J@pan Inc Magazine Presents:
T H E J @ P A N I N C N E W S L E T T E R
Commentary on the Week's Business, Technology and Cultural News
Issue No. 287
Wednesday, September 1, 2004
Subscribe for FREE:
@@ VIEWPOINT: In Defense of "Freeters"
============ EA Event =======================
Entrepreneur Association of Tokyo: September Seminar
This September, Tokyo entrepreneur Mark Devlin -- CEO and Publisher of
Crisscross KK and Japan Today -- will be presenting, "Metropolis & Japan
Today: Past, Present and Future." Don't miss this great opportunity to
hear how Mark has created Japan's No. 1 English Magazine and the
world's leading source for Japan news.
===================== NEWS =============
FREE Japan Daily Business Briefs from Nikkei
Stay in touch with the latest news on the industries and
topics of interest to you with News by E-mail.
* Over 60 categories to choose from.
* Daily delivery to your inbox.
* Available in regular and mobile e-mail formats.
Register for your free News by E-mail account today:
@@ VIEWPOINT: In Defense of "Freeters"
As a person who spent far too much time during my 20s in bars and other
places of leisure, jumping from job to job and from country to country,
I would like to defend my fellow freeters.
Freeters, for those of you living far from Japan or deep in a Zen state
of ignorance, are youth who work part-time jobs or are unemployed and
usually live with their parents. One government estimate says the number
of freeters will hit 10 million by 2014. And if we're not careful,
those 10 million freeloaders will cause the social and moral decay of
Japanese society ... or so the news media would have you believe.
Here are a few recent quotes on freeters that I found while doing my
usual reading on Japan:
- From the Asahi Shimbun (8/23/04): "Women ... are looking for a
reliable breadwinner to marry, but with so many freeters in the
workplace they have trouble becoming acquainted with steady wage
- From The Japan Times (8/22/04): "The surge in the nonregular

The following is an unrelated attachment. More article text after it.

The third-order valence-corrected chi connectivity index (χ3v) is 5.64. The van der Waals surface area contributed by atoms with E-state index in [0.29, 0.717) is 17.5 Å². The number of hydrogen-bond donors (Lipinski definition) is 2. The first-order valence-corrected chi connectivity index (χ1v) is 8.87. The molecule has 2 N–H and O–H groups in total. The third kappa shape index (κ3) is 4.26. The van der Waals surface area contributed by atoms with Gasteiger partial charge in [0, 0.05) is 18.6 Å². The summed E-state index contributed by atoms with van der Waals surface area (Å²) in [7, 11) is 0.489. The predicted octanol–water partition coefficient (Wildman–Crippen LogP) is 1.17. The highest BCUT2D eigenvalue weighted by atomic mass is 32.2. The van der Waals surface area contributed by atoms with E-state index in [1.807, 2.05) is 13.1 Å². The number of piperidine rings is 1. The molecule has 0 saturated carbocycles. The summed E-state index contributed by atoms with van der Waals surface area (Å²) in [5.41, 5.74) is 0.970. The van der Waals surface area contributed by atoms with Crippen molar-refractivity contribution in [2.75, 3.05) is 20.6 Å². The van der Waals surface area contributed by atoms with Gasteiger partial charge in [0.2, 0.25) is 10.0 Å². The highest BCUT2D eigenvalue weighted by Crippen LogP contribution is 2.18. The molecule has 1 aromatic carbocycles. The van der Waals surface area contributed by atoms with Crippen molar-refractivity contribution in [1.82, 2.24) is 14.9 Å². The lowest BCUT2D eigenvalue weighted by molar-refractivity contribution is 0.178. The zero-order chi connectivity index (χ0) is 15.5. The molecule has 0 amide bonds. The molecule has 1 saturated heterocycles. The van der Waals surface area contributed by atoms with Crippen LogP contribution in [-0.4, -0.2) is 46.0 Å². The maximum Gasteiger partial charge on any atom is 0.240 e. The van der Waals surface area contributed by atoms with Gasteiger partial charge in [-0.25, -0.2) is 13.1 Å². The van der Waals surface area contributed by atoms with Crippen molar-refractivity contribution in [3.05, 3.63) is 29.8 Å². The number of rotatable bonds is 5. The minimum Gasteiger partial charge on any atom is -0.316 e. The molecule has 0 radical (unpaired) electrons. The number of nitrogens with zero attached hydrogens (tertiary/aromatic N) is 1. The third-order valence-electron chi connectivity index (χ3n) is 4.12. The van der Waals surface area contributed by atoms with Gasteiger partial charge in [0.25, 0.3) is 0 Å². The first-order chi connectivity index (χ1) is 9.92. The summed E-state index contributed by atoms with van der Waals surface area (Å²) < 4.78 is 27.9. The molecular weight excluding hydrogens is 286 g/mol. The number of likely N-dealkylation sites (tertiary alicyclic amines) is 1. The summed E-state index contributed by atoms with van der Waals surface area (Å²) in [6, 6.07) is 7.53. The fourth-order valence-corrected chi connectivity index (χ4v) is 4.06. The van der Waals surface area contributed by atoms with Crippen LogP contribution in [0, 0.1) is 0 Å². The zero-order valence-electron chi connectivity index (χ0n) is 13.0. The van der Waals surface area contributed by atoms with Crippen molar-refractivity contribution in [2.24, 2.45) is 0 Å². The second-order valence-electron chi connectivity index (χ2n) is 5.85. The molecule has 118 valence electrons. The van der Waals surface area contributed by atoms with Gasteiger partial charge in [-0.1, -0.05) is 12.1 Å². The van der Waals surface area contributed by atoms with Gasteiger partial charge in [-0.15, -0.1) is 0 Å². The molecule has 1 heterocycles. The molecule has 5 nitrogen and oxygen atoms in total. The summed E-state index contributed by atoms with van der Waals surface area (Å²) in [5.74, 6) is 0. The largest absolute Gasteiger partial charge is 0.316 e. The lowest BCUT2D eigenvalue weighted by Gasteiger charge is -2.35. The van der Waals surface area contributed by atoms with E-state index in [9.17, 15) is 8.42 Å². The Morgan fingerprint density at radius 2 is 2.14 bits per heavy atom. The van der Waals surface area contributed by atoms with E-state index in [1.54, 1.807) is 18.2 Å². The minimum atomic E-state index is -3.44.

workforce, which is comprised especially of young people called
'freeters' who usually live with their parents, are frequent job
changers and now number 4.17 million, is casting a dark shadow over
Japan's future ... Problems include a shaken social security system
into which many young people cannot afford to pay, spreading
nonpayment of income tax, a growing pool of single people avoiding
marriage because of worries about the future and lower wages, the
resulting lower birthrate, restraints on personal spending, a
diminished sense of social belonging, and a lack of will to do
- From The Economist (8/12/04): "Within a few years, today's freeters
will start to lag further behind their full-time peers in skills and
Like the otaku of 20 years ago, the freeters are generally painted
as lazy ne'er-do-wells. While I know a few who certainly fit that
mold, many more are just spending their youth working, traveling
and weighing their options. The Economist argues that freeters will
lack the skills of their full-time peers. But who learns more, a
freelance designer trying to sell her illustrations while
moonlighting at 7-Eleven or a young graduate serving tea at a large
Japanese firm? The answer depends on the individuals, of course,
but it certainly isn't obvious that the worker in the big firm is
the winner every time.
(Which reminds me of a joke: A restructured salaryman talks with a
job counselor. "Tell me about your skills," the counselor says.
"I'm really good at being kacho," the salaryman replies.)
Freeters are here to stay. And some parts of the economy will thrive
because of them. That's right -- just like the otaku fueled the
growth of the anime industry, freeters will make their mark.
It probably won't be on the pension system, though.
-- Bruce Rutledge
[Bruce Rutledge is a former editor of Japan Inc and the founder
of Chin Music Press -- http://www.chinmusicpress.com -- in Seattle.]
========== JOURNALISM INTERNSHIPS ===========
Japan Inc. magazine is offering a limited number of journalism
internships to qualified individuals. This is a unique opportunity to
acquire hands-on experience in creating the content, developing the
design and shaping the vision of a major, independent business and
tech-oriented monthly English-language publication.
Qualified individuals seeking this opportunity must be Tokyo-based
and fluent in English. (At least some knowledge of the Japanese
language is a significant asset.)
Interested parties should send relevant resumes, samples and contact
information to Maria Deutsch at:
========= Setting up a Company ============
Entrepreneur's Handbook Seminar
Terrie Lloyd, founder of over 12 start-up companies in
Japan will be giving an English-language seminar and Q&A on
starting up a company in Japan. This is an ideal
opportunity to find out what is involved, and to ask
specific questions that are not normally answered in
business books. All material is Japan-focused.
Time/date: 10:30am, Saturday, September 11, 2004
Place: 7-8-1 Minami-Aoyama, Minato-ku, Tokyo 107
Price: 15,000 yen prepaid, 20,000 yen at the door
Included: Lunchbox, refreshments, handouts
Bookings: email@example.com, in English or Japanese.
SUBSCRIBERS: 18,500 as of September 1, 2004
CHECK OUT OUR OTHER JAPAN-SPECIFIC NEWSLETTERS:
To unsubscribe from this newsletter, click here:
To advertise in this newsletter, contact:
GET THE MAGAZINE
FEEDBACK AND PROBLEMS
We welcome your viewpoint:
(NB Please do not reply to this newsletter -- it's outgoing only,
so we won't get it!)
(C) Copyright 2004 Japan Inc Communications KK. All Rights Reserved.